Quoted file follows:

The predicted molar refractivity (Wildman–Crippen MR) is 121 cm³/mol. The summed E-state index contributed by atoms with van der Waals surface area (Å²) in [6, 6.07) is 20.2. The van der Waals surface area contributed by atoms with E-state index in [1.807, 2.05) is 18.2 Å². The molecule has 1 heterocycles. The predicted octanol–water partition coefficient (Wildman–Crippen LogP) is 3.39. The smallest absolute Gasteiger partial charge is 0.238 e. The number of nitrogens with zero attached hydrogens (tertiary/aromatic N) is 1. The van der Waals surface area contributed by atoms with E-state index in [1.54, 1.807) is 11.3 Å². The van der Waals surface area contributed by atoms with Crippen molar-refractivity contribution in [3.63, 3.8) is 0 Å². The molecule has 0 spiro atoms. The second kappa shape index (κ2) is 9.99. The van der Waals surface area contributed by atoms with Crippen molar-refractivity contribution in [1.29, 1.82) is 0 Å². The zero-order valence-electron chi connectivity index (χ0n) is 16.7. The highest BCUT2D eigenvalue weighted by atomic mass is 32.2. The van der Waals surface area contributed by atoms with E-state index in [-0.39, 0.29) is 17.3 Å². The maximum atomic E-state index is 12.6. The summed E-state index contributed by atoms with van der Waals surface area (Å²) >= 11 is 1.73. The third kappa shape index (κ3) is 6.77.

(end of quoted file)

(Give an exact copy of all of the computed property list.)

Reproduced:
The predicted molar refractivity (Wildman–Crippen MR) is 121 cm³/mol. The summed E-state index contributed by atoms with van der Waals surface area (Å²) in [6, 6.07) is 20.2. The van der Waals surface area contributed by atoms with E-state index in [1.807, 2.05) is 18.2 Å². The molecule has 1 heterocycles. The predicted octanol–water partition coefficient (Wildman–Crippen LogP) is 3.39. The smallest absolute Gasteiger partial charge is 0.238 e. The number of nitrogens with zero attached hydrogens (tertiary/aromatic N) is 1. The van der Waals surface area contributed by atoms with E-state index in [1.54, 1.807) is 11.3 Å². The van der Waals surface area contributed by atoms with Crippen molar-refractivity contribution in [3.63, 3.8) is 0 Å². The molecule has 0 spiro atoms. The second kappa shape index (κ2) is 9.99. The van der Waals surface area contributed by atoms with Crippen molar-refractivity contribution in [1.29, 1.82) is 0 Å². The zero-order valence-electron chi connectivity index (χ0n) is 16.7. The highest BCUT2D eigenvalue weighted by atomic mass is 32.2. The van der Waals surface area contributed by atoms with E-state index in [-0.39, 0.29) is 17.3 Å². The maximum atomic E-state index is 12.6. The summed E-state index contributed by atoms with van der Waals surface area (Å²) >= 11 is 1.73. The third kappa shape index (κ3) is 6.77.